- The Washington Times - Thursday, May 15, 2014

Pulitzer-prize-winning journalist Glenn Greenwald, who helped to blow the lid off secretive U.S. spying programs last year, said Thursday he was leery at first of Edward Snowden’s offer to speak about the programs over a secure line of cyber communication.

Not knowing much about the leaker, a government contractor, “I wasn’t sufficiently enticed to drop what I was doing and install these sophisticated encryption programs,” he told MSNBC’s “Morning Joe.”

Although he subscribes to a type of “adversarial” or “crusading” type of journalism, Mr. Greenwald said he was able to work with Mr. Snowden, a former NSA and CIA contractor, after he established that the leaker was credible.

That decision led to one of the biggest news stories of 2013.

Mr. Greenwald said Mr. Snowden, who fled to Russia after leaking documents that explain the bulk collection of American phone records and more substantive records of foreigners’ communications online, made the decision in 2011 to “cross this line” and prepare to release classified information.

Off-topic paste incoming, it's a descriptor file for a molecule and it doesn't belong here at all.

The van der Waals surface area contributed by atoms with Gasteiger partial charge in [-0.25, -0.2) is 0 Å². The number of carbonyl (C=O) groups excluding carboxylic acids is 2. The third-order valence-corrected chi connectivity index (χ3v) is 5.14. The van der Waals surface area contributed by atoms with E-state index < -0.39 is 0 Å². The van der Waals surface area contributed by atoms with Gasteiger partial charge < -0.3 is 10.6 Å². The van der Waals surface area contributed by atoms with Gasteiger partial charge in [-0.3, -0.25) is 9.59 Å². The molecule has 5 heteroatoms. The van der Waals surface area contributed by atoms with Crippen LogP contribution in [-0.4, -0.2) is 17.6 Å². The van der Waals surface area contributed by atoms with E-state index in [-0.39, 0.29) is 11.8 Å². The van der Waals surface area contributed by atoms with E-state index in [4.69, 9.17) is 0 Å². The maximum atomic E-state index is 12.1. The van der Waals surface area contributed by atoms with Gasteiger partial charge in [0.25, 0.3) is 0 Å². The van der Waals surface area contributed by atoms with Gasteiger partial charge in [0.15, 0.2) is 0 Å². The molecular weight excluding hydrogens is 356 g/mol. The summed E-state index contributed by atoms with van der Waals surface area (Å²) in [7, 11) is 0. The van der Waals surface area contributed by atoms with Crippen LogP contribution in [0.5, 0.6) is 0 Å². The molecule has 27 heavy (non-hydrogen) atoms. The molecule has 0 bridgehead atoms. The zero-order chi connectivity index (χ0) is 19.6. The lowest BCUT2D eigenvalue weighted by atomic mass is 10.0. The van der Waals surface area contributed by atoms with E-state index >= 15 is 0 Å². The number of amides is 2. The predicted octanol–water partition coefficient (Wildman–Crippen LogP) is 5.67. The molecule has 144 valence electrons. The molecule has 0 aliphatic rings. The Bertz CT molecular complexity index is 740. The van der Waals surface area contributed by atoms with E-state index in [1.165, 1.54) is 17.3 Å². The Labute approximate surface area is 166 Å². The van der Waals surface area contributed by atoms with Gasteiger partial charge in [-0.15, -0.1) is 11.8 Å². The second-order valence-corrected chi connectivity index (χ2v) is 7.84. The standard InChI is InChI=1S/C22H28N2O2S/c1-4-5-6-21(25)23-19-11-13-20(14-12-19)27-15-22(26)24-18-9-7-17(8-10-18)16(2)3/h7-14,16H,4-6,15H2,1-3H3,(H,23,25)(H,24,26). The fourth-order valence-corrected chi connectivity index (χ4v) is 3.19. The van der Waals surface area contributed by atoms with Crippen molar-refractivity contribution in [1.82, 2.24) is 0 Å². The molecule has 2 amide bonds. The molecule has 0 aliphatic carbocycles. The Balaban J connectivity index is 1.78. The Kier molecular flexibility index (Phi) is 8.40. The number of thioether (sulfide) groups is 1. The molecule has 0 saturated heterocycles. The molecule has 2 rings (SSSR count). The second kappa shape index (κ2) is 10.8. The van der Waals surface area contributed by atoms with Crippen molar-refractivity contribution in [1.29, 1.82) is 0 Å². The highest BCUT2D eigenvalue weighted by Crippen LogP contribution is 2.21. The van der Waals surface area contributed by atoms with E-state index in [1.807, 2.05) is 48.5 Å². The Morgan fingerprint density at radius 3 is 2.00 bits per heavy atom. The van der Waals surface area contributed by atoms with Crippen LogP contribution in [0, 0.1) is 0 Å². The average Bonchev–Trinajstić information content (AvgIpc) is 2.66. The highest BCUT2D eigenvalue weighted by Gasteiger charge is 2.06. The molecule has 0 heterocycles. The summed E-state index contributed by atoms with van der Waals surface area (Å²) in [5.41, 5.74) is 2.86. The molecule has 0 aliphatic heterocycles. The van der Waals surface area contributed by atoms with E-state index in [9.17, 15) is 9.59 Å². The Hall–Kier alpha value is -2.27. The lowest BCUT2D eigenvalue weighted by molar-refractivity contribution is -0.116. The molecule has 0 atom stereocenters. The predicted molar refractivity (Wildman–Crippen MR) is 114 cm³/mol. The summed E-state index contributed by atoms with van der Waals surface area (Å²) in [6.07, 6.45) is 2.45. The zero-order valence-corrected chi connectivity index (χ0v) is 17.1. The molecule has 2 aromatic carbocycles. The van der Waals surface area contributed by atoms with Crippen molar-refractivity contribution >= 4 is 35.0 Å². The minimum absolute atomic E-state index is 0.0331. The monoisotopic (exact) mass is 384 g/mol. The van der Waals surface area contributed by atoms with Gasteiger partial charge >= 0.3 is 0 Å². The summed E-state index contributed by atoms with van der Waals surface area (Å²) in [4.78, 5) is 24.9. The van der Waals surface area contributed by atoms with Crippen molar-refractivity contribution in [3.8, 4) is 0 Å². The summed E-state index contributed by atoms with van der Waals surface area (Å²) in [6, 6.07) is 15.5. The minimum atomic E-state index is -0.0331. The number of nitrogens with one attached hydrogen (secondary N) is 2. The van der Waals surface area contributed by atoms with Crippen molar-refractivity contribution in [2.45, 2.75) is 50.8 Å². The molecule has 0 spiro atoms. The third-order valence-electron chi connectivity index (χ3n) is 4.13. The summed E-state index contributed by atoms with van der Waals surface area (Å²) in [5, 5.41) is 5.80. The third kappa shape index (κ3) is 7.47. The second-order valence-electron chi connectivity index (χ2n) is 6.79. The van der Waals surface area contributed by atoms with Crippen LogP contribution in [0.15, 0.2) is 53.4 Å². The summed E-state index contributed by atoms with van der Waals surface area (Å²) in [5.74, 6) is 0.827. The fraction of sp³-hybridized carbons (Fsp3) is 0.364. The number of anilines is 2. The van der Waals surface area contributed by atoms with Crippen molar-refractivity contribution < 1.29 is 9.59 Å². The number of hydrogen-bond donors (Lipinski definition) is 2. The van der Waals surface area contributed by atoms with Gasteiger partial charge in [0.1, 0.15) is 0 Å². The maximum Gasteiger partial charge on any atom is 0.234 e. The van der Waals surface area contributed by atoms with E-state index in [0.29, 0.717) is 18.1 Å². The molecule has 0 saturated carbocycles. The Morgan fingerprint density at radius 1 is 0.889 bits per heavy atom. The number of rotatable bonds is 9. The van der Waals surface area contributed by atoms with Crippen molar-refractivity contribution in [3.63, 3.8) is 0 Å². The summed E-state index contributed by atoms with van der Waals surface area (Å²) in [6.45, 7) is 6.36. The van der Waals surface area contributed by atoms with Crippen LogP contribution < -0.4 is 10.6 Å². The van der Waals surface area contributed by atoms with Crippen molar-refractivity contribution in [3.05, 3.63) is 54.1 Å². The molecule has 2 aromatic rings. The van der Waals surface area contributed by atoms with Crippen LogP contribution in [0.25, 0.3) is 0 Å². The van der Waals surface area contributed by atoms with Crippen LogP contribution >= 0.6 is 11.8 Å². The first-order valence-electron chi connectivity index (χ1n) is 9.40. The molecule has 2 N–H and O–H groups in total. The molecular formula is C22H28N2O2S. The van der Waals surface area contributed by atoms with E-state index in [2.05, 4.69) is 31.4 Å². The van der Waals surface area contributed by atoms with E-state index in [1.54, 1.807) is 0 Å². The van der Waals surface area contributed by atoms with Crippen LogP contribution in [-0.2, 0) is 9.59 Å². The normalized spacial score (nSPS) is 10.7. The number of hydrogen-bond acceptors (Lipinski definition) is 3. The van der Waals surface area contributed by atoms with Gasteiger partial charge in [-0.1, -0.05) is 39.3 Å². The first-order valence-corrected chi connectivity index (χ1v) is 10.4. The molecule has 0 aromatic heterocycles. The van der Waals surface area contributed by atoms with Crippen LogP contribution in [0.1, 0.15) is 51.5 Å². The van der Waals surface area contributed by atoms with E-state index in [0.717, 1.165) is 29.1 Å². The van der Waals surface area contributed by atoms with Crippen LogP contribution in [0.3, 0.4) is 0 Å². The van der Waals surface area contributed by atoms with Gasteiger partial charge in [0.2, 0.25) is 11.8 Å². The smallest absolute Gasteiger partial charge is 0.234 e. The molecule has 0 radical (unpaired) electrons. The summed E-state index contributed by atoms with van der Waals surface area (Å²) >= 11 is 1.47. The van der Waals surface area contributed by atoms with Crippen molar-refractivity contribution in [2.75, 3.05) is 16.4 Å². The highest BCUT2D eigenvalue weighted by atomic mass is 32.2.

But Mr. Snowden did not release any documents with specific government secrets, the reporter noted.

“He could have,” Mr. Greenwald, who has written a book about the experience, told MSNBC, noting Mr. Snowden trusted journalists to vet his documents and disseminate information in the public’s interest.

Mr. Snowden’s revelations kicked off a rigorous debate over the extent of U.S. snooping, particularly on its own citizens, but he faces prosecution back home.

Asked if Mr. Snowden could step on American soil safety, Mr. Greenwald said: “It’s really hard to see how that could happen.”



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